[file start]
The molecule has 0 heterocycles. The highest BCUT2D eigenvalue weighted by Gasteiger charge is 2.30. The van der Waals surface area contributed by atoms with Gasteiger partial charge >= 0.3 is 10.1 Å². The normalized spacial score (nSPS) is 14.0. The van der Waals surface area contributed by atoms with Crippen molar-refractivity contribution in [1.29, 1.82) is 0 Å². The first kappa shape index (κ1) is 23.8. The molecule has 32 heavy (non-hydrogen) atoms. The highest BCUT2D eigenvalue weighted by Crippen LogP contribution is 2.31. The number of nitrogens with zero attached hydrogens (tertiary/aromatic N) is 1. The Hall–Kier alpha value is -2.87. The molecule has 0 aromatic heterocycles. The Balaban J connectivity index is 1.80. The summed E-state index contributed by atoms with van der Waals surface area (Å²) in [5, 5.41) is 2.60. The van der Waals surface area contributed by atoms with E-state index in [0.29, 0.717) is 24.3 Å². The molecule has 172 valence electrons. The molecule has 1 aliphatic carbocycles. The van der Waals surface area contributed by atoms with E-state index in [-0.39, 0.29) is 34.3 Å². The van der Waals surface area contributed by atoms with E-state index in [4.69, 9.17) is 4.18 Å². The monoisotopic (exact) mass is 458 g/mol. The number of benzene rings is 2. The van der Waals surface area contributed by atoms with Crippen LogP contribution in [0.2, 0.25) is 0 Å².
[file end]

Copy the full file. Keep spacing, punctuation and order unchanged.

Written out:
The molecule has 0 heterocycles. The highest BCUT2D eigenvalue weighted by Gasteiger charge is 2.30. The van der Waals surface area contributed by atoms with Gasteiger partial charge >= 0.3 is 10.1 Å². The normalized spacial score (nSPS) is 14.0. The van der Waals surface area contributed by atoms with Crippen molar-refractivity contribution in [1.29, 1.82) is 0 Å². The first kappa shape index (κ1) is 23.8. The molecule has 32 heavy (non-hydrogen) atoms. The highest BCUT2D eigenvalue weighted by Crippen LogP contribution is 2.31. The number of nitrogens with zero attached hydrogens (tertiary/aromatic N) is 1. The Hall–Kier alpha value is -2.87. The molecule has 0 aromatic heterocycles. The Balaban J connectivity index is 1.80. The summed E-state index contributed by atoms with van der Waals surface area (Å²) in [5, 5.41) is 2.60. The van der Waals surface area contributed by atoms with E-state index in [0.29, 0.717) is 24.3 Å². The molecule has 172 valence electrons. The molecule has 1 aliphatic carbocycles. The van der Waals surface area contributed by atoms with E-state index in [-0.39, 0.29) is 34.3 Å². The van der Waals surface area contributed by atoms with E-state index in [4.69, 9.17) is 4.18 Å². The monoisotopic (exact) mass is 458 g/mol. The number of benzene rings is 2. The van der Waals surface area contributed by atoms with Crippen LogP contribution in [0.2, 0.25) is 0 Å².